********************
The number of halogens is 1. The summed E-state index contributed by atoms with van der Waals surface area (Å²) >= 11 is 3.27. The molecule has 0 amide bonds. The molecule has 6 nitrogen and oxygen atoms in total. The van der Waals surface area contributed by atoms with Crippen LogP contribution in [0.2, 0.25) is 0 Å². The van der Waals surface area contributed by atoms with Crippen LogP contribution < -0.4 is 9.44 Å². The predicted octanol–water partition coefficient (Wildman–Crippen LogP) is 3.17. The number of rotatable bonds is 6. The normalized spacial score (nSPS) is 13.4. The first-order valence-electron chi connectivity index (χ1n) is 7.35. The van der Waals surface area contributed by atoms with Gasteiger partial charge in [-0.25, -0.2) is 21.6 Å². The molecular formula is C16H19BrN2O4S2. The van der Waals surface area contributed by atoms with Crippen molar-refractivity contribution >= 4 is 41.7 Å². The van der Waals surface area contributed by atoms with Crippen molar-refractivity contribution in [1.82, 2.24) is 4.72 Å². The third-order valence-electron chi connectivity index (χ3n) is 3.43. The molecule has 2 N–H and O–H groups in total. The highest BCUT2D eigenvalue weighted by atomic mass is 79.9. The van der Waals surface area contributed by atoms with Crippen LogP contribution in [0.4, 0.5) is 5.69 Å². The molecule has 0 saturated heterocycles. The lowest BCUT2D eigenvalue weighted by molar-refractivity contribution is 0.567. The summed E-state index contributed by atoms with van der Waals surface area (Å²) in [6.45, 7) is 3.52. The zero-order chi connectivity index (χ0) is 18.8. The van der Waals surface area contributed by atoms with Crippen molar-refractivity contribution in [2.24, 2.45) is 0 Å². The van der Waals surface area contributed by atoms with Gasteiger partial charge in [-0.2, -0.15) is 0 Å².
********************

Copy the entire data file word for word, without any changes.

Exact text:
The number of halogens is 1. The summed E-state index contributed by atoms with van der Waals surface area (Å²) >= 11 is 3.27. The molecule has 0 amide bonds. The molecule has 6 nitrogen and oxygen atoms in total. The van der Waals surface area contributed by atoms with Crippen LogP contribution in [0.2, 0.25) is 0 Å². The van der Waals surface area contributed by atoms with Crippen LogP contribution < -0.4 is 9.44 Å². The predicted octanol–water partition coefficient (Wildman–Crippen LogP) is 3.17. The number of rotatable bonds is 6. The normalized spacial score (nSPS) is 13.4. The first-order valence-electron chi connectivity index (χ1n) is 7.35. The van der Waals surface area contributed by atoms with Gasteiger partial charge in [-0.25, -0.2) is 21.6 Å². The molecular formula is C16H19BrN2O4S2. The van der Waals surface area contributed by atoms with Crippen molar-refractivity contribution >= 4 is 41.7 Å². The van der Waals surface area contributed by atoms with Crippen molar-refractivity contribution in [1.82, 2.24) is 4.72 Å². The third-order valence-electron chi connectivity index (χ3n) is 3.43. The molecule has 2 N–H and O–H groups in total. The highest BCUT2D eigenvalue weighted by atomic mass is 79.9. The van der Waals surface area contributed by atoms with Crippen LogP contribution in [0.4, 0.5) is 5.69 Å². The molecule has 0 saturated heterocycles. The lowest BCUT2D eigenvalue weighted by molar-refractivity contribution is 0.567. The summed E-state index contributed by atoms with van der Waals surface area (Å²) in [6.45, 7) is 3.52. The zero-order chi connectivity index (χ0) is 18.8. The van der Waals surface area contributed by atoms with Crippen molar-refractivity contribution in [2.24, 2.45) is 0 Å². The van der Waals surface area contributed by atoms with Gasteiger partial charge in [-0.2, -0.15) is 0 Å².